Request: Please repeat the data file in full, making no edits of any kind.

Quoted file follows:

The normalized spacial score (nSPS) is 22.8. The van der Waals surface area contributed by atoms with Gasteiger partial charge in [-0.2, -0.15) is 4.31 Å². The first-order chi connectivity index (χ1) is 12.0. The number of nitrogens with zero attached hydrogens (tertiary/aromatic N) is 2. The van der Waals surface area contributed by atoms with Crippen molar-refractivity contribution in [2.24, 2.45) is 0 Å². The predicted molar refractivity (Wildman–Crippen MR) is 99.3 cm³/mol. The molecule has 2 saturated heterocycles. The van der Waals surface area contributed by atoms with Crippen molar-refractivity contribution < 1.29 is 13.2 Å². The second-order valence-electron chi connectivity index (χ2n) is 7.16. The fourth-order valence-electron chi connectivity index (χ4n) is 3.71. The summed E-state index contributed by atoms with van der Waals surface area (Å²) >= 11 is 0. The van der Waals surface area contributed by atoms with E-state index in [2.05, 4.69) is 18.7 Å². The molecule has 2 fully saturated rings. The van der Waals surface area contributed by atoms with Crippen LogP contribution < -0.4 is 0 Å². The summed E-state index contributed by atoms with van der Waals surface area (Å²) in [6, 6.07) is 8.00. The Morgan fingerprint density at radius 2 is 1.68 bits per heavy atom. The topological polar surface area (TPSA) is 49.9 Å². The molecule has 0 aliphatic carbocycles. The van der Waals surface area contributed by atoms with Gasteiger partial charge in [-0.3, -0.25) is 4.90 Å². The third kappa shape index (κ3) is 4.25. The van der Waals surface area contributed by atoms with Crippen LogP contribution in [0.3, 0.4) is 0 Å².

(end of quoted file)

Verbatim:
The normalized spacial score (nSPS) is 22.8. The van der Waals surface area contributed by atoms with Gasteiger partial charge in [-0.2, -0.15) is 4.31 Å². The first-order chi connectivity index (χ1) is 12.0. The number of nitrogens with zero attached hydrogens (tertiary/aromatic N) is 2. The van der Waals surface area contributed by atoms with Crippen molar-refractivity contribution in [2.24, 2.45) is 0 Å². The predicted molar refractivity (Wildman–Crippen MR) is 99.3 cm³/mol. The molecule has 2 saturated heterocycles. The van der Waals surface area contributed by atoms with Crippen molar-refractivity contribution < 1.29 is 13.2 Å². The second-order valence-electron chi connectivity index (χ2n) is 7.16. The fourth-order valence-electron chi connectivity index (χ4n) is 3.71. The summed E-state index contributed by atoms with van der Waals surface area (Å²) >= 11 is 0. The van der Waals surface area contributed by atoms with E-state index in [2.05, 4.69) is 18.7 Å². The molecule has 2 fully saturated rings. The van der Waals surface area contributed by atoms with Crippen LogP contribution < -0.4 is 0 Å². The summed E-state index contributed by atoms with van der Waals surface area (Å²) in [6, 6.07) is 8.00. The Morgan fingerprint density at radius 2 is 1.68 bits per heavy atom. The topological polar surface area (TPSA) is 49.9 Å². The molecule has 0 aliphatic carbocycles. The van der Waals surface area contributed by atoms with Gasteiger partial charge in [-0.3, -0.25) is 4.90 Å². The third kappa shape index (κ3) is 4.25. The van der Waals surface area contributed by atoms with Crippen LogP contribution in [0.3, 0.4) is 0 Å².